To say it has been an unprecedented year is the greatest understatement. This last year was "our war". With as great a set of intrusions into, and obstacles in front of our lives, but with far fewer casualties than the last actual affecting-all-society war. (Although Imperial College's prediction in March of 2020 was for a death toll equal to WWII.)

We all have our memories of this remarkable moment, all of which once this time is history, we will not believe could have been possible. Deathly quiet streets. Clear skies without con trails. Raucous bird song. Unkempt hair. Days wearing only pyjamas. The hunt for food. The obsession with toilet paper. The worry we might never see friends and distant family ever again. The fear that police would search shopping bags, and discover your forbidden easter eggs. (Chocolate for children considered "inessential", just as schooling was.)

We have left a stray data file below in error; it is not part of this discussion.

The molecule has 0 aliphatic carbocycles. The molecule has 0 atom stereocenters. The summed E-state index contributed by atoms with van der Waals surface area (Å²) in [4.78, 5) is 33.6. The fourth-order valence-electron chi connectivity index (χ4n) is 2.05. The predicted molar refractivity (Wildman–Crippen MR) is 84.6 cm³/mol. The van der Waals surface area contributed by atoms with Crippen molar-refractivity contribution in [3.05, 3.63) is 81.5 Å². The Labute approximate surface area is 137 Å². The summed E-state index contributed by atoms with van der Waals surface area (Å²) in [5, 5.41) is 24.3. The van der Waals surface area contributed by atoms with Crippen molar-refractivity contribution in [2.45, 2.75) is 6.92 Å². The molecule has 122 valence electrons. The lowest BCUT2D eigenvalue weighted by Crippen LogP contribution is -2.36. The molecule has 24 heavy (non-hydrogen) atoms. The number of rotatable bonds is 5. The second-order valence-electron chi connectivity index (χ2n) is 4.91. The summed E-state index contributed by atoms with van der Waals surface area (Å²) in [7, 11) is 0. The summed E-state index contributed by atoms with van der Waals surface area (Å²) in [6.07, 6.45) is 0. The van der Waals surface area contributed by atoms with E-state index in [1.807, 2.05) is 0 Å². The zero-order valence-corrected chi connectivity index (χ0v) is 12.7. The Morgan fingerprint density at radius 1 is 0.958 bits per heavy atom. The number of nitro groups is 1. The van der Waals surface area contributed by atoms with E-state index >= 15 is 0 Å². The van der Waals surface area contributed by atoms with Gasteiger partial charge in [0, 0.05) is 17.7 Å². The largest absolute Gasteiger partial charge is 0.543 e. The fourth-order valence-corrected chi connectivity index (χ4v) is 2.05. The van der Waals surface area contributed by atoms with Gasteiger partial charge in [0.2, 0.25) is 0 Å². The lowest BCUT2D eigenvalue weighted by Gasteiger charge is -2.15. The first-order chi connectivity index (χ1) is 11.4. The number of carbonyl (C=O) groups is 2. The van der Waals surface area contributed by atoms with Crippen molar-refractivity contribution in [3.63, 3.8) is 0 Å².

One memory I will have is the PPE. Not just the huge hassle of wearing it - the mask that slides about, the steaming-up glasses, trying to quickly don it whilst simultaneously fishing for Oyster card, the dismay realising you left it in another coat - but the amazing amount of it discarded in the street.

BC (Before Covid) I bought my daughter a collapsible metal straw, we were getting accustomed to carrying spoons for use in cafés, my pockets filled with several foldable bags, such was the growing condemnation of "one use" plastic. But AC (After Covid) the oceans were forgotten, and "one use" plastic can be seen everywhere. Most oddly gloves. The kind that you only ever used to wear when gutting or de-boning fish.

Now the science is showing us that Covid does not transmit by surfaces (technically called fomites) - the gloves and gel and all that hand washing turns out to have been pretty needless. The abandoned gloves are certainly growing rarer.

The gloves are often thin, and look like sloughed skin. Folded into pained shapes, trodden on. To me they look forlorn. But writer Vladimir Nabokov thought differently, he invented a silly proverb in his novel Pale Fire: "the lost glove is happy". If that is so, I present gloves gleefully waving, dancing in glove paradise.

Quentin Newark